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Dark Side Epistemology

31 Post author: Eliezer_Yudkowsky 17 October 2008 11:55PM

Followup toEntangled Truths, Contagious Lies

If you once tell a lie, the truth is ever after your enemy.

I have previously spoken of the notion that, the truth being entangled, lies are contagious.  If you pick up a pebble from the driveway, and tell a geologist that you found it on a beach—well, do you know what a geologist knows about rocks?  I don't.  But I can suspect that a water-worn pebble wouldn't look like a droplet of frozen lava from a volcanic eruption.  Do you know where the pebble in your driveway really came from?  Things bear the marks of their places in a lawful universe; in that web, a lie is out of place.  [Edit:  Geologist in comments says that most pebbles in driveways are taken from beaches, so they couldn't tell the difference between a driveway pebble and a beach pebble, but they could tell the difference between a mountain pebble and a driveway/beach pebble.  Case in point...]

What sounds like an arbitrary truth to one mind—one that could easily be replaced by a plausible lie—might be nailed down by a dozen linkages to the eyes of greater knowledge.  To a creationist, the idea that life was shaped by "intelligent design" instead of "natural selection" might sound like a sports team to cheer for.  To a biologist, plausibly arguing that an organism was intelligently designed would require lying about almost every facet of the organism.  To plausibly argue that "humans" were intelligently designed, you'd have to lie about the design of the human retina, the architecture of the human brain, the proteins bound together by weak van der Waals forces instead of strong covalent bonds...

Or you could just lie about evolutionary theory, which is the path taken by most creationists.  Instead of lying about the connected nodes in the network, they lie about the general laws governing the links.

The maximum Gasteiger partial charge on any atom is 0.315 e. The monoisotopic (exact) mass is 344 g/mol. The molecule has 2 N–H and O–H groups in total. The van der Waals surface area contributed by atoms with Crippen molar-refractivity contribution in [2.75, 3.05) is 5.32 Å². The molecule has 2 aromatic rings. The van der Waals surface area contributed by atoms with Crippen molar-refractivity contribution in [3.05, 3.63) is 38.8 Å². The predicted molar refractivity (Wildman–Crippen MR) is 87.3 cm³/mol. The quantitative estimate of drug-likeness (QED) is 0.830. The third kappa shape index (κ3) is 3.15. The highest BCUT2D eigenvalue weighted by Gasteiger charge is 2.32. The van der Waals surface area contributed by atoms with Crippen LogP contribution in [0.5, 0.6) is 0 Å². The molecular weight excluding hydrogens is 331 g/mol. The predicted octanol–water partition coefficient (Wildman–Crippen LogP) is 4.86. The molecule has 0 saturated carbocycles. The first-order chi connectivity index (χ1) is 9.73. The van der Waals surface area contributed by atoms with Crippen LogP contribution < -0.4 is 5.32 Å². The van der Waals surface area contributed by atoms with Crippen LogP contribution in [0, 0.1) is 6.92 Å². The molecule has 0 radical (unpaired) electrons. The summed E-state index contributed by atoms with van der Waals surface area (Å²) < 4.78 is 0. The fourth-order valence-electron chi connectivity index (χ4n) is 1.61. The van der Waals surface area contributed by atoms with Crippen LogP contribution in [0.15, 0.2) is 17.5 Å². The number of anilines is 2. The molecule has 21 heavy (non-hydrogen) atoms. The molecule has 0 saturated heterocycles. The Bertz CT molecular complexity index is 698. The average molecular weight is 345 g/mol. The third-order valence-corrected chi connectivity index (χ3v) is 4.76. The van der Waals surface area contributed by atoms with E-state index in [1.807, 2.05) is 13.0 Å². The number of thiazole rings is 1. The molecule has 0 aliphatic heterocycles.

And then to cover that up, they lie about the rules of science—like what it means to call something a "theory", or what it means for a scientist to say that they are not absolutely certain.

So they pass from lying about specific facts, to lying about general laws, to lying about the rules of reasoning.  To lie about whether humans evolved, you must lie about evolution; and then you have to lie about the rules of science that constrain our understanding of evolution.

But how else?  Just as a human would be out of place in a community of actually intelligently designed life forms, and you have to lie about the rules of evolution to make it appear otherwise; so too, beliefs about creationism are themselves out of place in science—you wouldn't find them in a well-ordered mind any more than you'd find palm trees growing on a glacier.  And so you have to disrupt the barriers that would forbid them.

Which brings us to the case of self-deception.

A single lie you tell yourself may seem plausible enough, when you don't know any of the rules governing thoughts, or even that there are rules; and the choice seems as arbitrary as choosing a flavor of ice cream, as isolated as a pebble on the shore...

...but then someone calls you on your belief, using the rules of reasoning that they've learned.  They say, "Where's your evidence?"

And you say, "What?  Why do I need evidence?"

So they say, "In general, beliefs require evidence."